Considered by many fans to be a classic, this debut on Fat Wreck Chords (originally released on Doctor Strange, with only a few thousand copies shipped before the company went out of business) qualifies as a '90s punk must-have. The first (and by far the rawest) of three Face to Face recordings to include alt-rock radio mega-hit "Disconnected," this 13-track disc reveals a band on the brink of punk stardom. Don't Turn Away features original members Matt Riddle on bass, Rob Kurth on drums, and singer/guitarist Trevor Keith – the one constant in what would become an ever-shifting lineup.
Riding a wave of popularity just about to crest, Face to Face released this self-titled disc for A&M Records in 1996. Although their fourth release, Face to Face, is the first that did not contain the alt radio smash "Disconnected." The single "I Won't Lie Down" more than fills the vacancy left by the ultra-catchy "Disconnected" and even generated intense – but brief when compared to its predecessors' – airplay of it's own. Singer/guitarist Trevor Keith's songwriting prowess reaches its highest level without compromising the band's speedy aesthetic. Rhythms shift through manic turns as Keith and co-guitarist Chad Yaro double up on punk power chordings just before splitting apart into expansive counterparts.
The success of the hit single "Disconnected" on Los Angeles radio station KROQ catapulted Face to Face to a new level of popularity, causing their 1995 release, Big Choice, to sell more than 100,000 copies – a first for the southern California punk band. "Disconnected" had appeared on their previous album Over It, but the band redid it for Big Choice, making it a bit heavier and adding a somewhat humorous exchange with a "record producer" about whether to include the song on the album because they didn't want to be labeled sell-outs. The conversation ends with the band declaring "there's no way in hell this song is going on this record" and then launching right into "Disconnected."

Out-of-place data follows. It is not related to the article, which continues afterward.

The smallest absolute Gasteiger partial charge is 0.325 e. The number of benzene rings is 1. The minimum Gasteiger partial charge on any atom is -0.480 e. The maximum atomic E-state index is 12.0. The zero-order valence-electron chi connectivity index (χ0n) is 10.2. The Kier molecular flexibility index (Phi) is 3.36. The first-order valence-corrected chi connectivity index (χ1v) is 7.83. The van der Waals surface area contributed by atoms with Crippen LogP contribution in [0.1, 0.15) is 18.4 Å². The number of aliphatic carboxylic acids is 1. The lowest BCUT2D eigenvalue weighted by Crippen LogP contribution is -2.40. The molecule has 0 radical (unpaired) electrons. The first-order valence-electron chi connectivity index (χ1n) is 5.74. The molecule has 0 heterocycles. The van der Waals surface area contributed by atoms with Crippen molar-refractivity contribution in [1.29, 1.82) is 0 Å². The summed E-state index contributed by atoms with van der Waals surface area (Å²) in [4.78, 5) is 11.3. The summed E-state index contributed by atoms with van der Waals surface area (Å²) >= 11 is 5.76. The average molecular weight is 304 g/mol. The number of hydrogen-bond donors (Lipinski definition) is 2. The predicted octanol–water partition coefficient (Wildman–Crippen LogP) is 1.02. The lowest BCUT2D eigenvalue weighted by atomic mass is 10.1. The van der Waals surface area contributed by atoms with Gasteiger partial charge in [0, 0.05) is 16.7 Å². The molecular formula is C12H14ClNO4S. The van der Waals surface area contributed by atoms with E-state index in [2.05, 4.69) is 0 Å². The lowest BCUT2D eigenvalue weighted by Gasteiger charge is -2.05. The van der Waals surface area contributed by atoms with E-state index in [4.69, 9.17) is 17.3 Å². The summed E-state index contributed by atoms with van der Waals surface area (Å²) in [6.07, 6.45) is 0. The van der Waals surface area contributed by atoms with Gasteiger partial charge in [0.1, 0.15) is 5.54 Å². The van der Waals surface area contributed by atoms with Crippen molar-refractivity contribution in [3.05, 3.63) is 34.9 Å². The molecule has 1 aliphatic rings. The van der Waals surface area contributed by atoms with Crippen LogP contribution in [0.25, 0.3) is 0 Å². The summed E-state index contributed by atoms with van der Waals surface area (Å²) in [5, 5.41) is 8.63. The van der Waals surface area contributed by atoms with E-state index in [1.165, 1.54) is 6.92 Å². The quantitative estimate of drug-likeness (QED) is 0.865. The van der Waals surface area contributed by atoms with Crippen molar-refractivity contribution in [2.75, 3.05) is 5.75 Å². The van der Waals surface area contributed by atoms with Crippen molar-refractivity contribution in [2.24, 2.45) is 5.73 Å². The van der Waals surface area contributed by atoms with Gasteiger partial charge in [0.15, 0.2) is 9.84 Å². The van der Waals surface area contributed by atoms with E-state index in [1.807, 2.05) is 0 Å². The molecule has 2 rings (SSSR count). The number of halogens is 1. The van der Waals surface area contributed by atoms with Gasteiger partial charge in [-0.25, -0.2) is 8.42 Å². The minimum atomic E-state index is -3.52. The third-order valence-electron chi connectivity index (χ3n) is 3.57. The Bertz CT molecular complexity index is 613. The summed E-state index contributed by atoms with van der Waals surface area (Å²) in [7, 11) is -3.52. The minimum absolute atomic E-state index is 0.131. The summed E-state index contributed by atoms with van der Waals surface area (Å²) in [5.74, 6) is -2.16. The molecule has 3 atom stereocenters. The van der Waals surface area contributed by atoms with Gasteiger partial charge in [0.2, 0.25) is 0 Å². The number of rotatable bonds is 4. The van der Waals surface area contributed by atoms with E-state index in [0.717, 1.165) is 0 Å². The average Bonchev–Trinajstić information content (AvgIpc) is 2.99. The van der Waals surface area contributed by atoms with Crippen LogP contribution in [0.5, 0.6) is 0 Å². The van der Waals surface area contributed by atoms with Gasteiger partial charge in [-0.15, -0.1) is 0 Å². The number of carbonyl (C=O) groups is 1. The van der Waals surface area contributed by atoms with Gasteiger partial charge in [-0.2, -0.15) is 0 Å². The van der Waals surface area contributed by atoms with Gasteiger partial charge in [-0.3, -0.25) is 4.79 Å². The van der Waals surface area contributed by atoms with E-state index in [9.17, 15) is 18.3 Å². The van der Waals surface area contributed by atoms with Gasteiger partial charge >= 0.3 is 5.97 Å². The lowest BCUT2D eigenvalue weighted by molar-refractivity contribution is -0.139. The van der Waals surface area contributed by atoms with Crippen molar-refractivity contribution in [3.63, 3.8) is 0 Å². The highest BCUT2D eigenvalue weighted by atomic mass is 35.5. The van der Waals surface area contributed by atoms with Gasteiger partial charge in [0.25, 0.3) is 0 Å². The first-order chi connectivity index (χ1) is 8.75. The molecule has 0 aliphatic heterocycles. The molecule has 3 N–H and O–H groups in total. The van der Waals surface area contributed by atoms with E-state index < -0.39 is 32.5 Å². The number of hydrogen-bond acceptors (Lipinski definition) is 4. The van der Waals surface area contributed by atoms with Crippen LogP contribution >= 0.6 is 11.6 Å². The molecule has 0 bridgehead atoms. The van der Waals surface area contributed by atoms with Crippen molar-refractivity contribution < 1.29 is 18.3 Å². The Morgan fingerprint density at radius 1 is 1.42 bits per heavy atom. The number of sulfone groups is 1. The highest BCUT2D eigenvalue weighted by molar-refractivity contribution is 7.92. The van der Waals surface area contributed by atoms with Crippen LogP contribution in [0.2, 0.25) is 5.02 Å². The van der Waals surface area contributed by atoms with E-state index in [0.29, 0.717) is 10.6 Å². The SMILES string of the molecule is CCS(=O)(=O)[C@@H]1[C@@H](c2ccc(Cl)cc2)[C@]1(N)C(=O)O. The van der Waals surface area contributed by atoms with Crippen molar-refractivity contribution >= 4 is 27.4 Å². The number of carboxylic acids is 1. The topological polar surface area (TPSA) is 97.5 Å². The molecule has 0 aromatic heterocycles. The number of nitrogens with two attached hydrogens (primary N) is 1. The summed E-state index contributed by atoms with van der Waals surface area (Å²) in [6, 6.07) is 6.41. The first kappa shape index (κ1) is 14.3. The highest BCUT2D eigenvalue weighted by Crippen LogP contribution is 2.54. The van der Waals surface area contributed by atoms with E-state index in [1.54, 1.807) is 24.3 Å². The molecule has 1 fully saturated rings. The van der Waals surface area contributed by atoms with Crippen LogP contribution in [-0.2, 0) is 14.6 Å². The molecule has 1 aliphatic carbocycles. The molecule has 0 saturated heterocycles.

While Van Morrison is, to be kind, an erratic and temperamental live performer, he's in stellar form throughout the double album It's Too Late to Stop Now, a superb concert set that neatly summarizes his career from his days with Them (represented by scorching renditions of "Gloria" and "Here Comes the Night") through 1973's Hard Nose the Highway ("Warm Love," "Wild Children"). In addition to the hits, including "Caravan," "Domino," and "Into the Mystic" (the final line of which gives the album its title), Morrison even pulls out a handful of R&B chestnuts ("Bring It on Home to Me," "Ain't Nothin' You Can Do") before capping off the collection with a show-stopping rendition of Astral Weeks' "Cyprus Avenue." An engaging, warm portrait of the man at the peak of his powers. [This double-live set was re-released on CD in 2016.]
After two pure party albums, the inevitable had to happen: it was time for Van Halen to mature, or at least get a little serious. And so, Women and Children First, a record where the group started to get heavier, both sonically and, to a lesser extent, thematically, changing the feel of the band ever so slightly…